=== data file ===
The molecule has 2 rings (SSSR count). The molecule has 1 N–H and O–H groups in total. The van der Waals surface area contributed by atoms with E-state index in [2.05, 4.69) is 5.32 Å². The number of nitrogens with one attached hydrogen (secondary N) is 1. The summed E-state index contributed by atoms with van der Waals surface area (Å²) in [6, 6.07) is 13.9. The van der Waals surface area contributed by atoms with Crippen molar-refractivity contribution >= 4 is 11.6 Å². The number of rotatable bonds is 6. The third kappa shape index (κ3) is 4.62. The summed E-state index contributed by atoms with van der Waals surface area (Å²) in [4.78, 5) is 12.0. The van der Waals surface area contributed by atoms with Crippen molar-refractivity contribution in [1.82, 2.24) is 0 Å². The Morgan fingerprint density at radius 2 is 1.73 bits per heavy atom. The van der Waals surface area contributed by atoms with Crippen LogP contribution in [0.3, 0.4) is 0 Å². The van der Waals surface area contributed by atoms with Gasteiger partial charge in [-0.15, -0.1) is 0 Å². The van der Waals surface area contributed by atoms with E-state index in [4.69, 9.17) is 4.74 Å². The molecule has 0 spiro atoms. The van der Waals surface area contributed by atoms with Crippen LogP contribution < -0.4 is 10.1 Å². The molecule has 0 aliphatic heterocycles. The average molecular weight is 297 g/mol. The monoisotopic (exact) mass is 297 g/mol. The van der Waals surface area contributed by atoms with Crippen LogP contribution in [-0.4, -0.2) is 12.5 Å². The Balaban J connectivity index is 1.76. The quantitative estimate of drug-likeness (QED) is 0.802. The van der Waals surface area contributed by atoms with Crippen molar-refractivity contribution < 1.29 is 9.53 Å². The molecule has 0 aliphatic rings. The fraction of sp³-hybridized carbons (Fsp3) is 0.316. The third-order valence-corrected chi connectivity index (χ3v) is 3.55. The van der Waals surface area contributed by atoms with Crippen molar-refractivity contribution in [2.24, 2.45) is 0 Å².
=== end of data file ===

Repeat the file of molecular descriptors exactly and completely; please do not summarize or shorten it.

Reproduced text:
The molecule has 2 rings (SSSR count). The molecule has 1 N–H and O–H groups in total. The van der Waals surface area contributed by atoms with E-state index in [2.05, 4.69) is 5.32 Å². The number of nitrogens with one attached hydrogen (secondary N) is 1. The summed E-state index contributed by atoms with van der Waals surface area (Å²) in [6, 6.07) is 13.9. The van der Waals surface area contributed by atoms with Crippen molar-refractivity contribution >= 4 is 11.6 Å². The number of rotatable bonds is 6. The third kappa shape index (κ3) is 4.62. The summed E-state index contributed by atoms with van der Waals surface area (Å²) in [4.78, 5) is 12.0. The van der Waals surface area contributed by atoms with Crippen molar-refractivity contribution in [1.82, 2.24) is 0 Å². The Morgan fingerprint density at radius 2 is 1.73 bits per heavy atom. The van der Waals surface area contributed by atoms with Crippen LogP contribution in [0.3, 0.4) is 0 Å². The van der Waals surface area contributed by atoms with Gasteiger partial charge in [-0.15, -0.1) is 0 Å². The van der Waals surface area contributed by atoms with E-state index in [4.69, 9.17) is 4.74 Å². The molecule has 0 spiro atoms. The van der Waals surface area contributed by atoms with Crippen LogP contribution < -0.4 is 10.1 Å². The molecule has 0 aliphatic heterocycles. The average molecular weight is 297 g/mol. The monoisotopic (exact) mass is 297 g/mol. The van der Waals surface area contributed by atoms with Crippen LogP contribution in [-0.4, -0.2) is 12.5 Å². The Balaban J connectivity index is 1.76. The quantitative estimate of drug-likeness (QED) is 0.802. The van der Waals surface area contributed by atoms with Crippen molar-refractivity contribution < 1.29 is 9.53 Å². The molecule has 0 aliphatic rings. The fraction of sp³-hybridized carbons (Fsp3) is 0.316. The third-order valence-corrected chi connectivity index (χ3v) is 3.55. The van der Waals surface area contributed by atoms with Crippen molar-refractivity contribution in [2.24, 2.45) is 0 Å².